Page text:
Hurricane Watch, Hurricane Warning, Storm Surge and Flooding
Hurricane Watch, Hurricane Warning, Storm Surge and Coastal Flooding are the keywords we want to discuss a little further. Despite all technology that is used, hurricanes are weather phenomena which are still not easy to predict.
The government will issue a HURRICANE WATCH for your part of the coast when weather data indicate that there is the possibility that you could experience hurricane conditions within the next 36 hours. However, keep in mind that this is meaning that there is only a chance of getting hit by a storm. So far there is absolutely no certainty, only a chance.
A HURRICANE WARNING is issued for your part of the coast indicates that you can expect sustained** winds of at least 74 mph within the next 24 hours. Now it is time to keep the TV on and frequently check back with the weather people. The local authorities might already issue a partial or complete evacuation. If it is not that bad, it is at the least time to start with necessary preparations. Just in case, and keep in mind that there is a chance that you might lose power for hours or days. So, Hurricane Watch is just a precaution; Hurricane Warning is serious.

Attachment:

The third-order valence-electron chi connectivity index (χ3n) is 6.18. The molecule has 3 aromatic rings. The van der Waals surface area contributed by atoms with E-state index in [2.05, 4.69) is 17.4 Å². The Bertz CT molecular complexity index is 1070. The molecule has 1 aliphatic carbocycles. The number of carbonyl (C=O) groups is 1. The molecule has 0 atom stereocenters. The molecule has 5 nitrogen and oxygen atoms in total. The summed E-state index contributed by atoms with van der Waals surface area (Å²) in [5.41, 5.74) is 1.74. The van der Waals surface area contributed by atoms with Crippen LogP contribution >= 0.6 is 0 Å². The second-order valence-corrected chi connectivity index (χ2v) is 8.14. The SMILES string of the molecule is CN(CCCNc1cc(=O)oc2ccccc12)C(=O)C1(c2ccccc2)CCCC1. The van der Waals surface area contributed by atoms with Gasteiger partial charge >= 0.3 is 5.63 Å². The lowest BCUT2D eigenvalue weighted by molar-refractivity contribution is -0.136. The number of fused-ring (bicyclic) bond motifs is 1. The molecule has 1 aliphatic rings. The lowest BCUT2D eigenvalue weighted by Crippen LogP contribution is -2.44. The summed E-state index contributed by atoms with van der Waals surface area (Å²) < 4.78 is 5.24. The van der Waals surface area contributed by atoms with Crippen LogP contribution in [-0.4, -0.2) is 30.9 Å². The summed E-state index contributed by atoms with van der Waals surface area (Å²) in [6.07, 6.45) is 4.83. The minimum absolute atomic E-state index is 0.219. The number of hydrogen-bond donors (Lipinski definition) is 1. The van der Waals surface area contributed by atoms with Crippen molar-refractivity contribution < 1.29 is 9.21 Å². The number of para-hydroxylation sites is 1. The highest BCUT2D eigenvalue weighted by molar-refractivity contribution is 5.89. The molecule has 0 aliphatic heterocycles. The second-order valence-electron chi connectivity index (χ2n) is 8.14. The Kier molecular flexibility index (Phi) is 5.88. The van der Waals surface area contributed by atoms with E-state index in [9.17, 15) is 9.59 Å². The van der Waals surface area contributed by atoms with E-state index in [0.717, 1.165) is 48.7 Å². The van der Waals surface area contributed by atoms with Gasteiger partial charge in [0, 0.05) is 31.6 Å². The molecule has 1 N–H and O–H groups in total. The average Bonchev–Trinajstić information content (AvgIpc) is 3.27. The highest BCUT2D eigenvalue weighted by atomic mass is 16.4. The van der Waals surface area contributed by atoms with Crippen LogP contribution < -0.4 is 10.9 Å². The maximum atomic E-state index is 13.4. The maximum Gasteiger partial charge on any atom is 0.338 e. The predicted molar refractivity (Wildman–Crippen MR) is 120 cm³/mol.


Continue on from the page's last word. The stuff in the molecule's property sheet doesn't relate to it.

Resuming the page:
Hurricanes come with a Storm Surge
The water that is pushed toward the shore by the force of the winds swirling around the storm is called “STORM SURGE”. This advancing surge, combined with the normal tide, can create the hurricane storm tide, which can increase the mean water level up to 20 feet and more.
In the last 30 years, INLAND FLOODING has been responsible for more than half the deaths associated with tropical cyclones in the United States. In flood zones along the coast and areas close to rivers, this is the real concern.
Hurricane – Force – Winds
Powerfull HURRICANE – FORCE – WINDS can destroy poorly constructed buildings and mobile homes within a blink of an eye. Debris such as signs, roofing material, and small items left outside become flying missiles in hurricanes. Only hurricane shutters can prevent significant damages. Don’t go outside; those missiles can kill you!
Hurricanes can produce TORNADOS that add to the storm’s destructive power. Tornadoes are most likely to occur in the right-front quadrant of the hurricane. The right-front quadrant is the section of the storm where the rain and the wind are already the heaviest.
** Sustained winds are defined as a 1-minute average wind measured at about 33 ft (10 meters) above the surface.